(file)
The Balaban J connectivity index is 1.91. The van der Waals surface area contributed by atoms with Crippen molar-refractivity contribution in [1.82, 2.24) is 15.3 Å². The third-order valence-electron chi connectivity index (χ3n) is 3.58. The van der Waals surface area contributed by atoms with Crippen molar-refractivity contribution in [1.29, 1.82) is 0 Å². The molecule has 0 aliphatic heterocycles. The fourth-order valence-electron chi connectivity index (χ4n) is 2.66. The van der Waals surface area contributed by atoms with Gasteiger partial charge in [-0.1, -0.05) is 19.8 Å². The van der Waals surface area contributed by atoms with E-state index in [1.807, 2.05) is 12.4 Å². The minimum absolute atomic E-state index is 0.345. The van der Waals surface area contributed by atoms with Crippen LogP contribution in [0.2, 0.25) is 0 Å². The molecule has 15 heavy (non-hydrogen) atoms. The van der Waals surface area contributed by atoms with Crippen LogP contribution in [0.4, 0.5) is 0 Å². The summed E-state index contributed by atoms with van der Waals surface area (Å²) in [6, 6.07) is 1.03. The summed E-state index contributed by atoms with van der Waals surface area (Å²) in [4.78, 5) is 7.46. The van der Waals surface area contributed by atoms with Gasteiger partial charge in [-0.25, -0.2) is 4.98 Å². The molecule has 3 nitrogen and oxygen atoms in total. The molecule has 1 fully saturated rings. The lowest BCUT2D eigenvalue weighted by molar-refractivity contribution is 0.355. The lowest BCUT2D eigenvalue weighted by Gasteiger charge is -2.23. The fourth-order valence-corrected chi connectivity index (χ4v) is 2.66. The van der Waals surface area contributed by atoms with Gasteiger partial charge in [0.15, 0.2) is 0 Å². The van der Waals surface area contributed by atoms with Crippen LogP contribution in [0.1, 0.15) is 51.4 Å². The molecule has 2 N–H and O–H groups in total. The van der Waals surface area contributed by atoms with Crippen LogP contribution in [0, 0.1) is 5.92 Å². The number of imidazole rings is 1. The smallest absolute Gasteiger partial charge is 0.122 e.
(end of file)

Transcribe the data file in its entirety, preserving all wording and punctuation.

The Balaban J connectivity index is 1.91. The van der Waals surface area contributed by atoms with Crippen molar-refractivity contribution in [1.82, 2.24) is 15.3 Å². The third-order valence-electron chi connectivity index (χ3n) is 3.58. The van der Waals surface area contributed by atoms with Crippen molar-refractivity contribution in [1.29, 1.82) is 0 Å². The molecule has 0 aliphatic heterocycles. The fourth-order valence-electron chi connectivity index (χ4n) is 2.66. The van der Waals surface area contributed by atoms with Gasteiger partial charge in [-0.1, -0.05) is 19.8 Å². The van der Waals surface area contributed by atoms with E-state index in [1.807, 2.05) is 12.4 Å². The minimum absolute atomic E-state index is 0.345. The van der Waals surface area contributed by atoms with Crippen LogP contribution in [0.2, 0.25) is 0 Å². The molecule has 15 heavy (non-hydrogen) atoms. The van der Waals surface area contributed by atoms with Crippen LogP contribution in [0.4, 0.5) is 0 Å². The summed E-state index contributed by atoms with van der Waals surface area (Å²) in [6, 6.07) is 1.03. The summed E-state index contributed by atoms with van der Waals surface area (Å²) in [4.78, 5) is 7.46. The van der Waals surface area contributed by atoms with Gasteiger partial charge in [-0.25, -0.2) is 4.98 Å². The molecule has 3 nitrogen and oxygen atoms in total. The molecule has 1 fully saturated rings. The lowest BCUT2D eigenvalue weighted by molar-refractivity contribution is 0.355. The lowest BCUT2D eigenvalue weighted by Gasteiger charge is -2.23. The fourth-order valence-corrected chi connectivity index (χ4v) is 2.66. The van der Waals surface area contributed by atoms with Gasteiger partial charge in [0.15, 0.2) is 0 Å². The van der Waals surface area contributed by atoms with Crippen LogP contribution in [0.1, 0.15) is 51.4 Å². The molecule has 2 N–H and O–H groups in total. The van der Waals surface area contributed by atoms with Crippen LogP contribution in [0, 0.1) is 5.92 Å². The number of imidazole rings is 1. The smallest absolute Gasteiger partial charge is 0.122 e.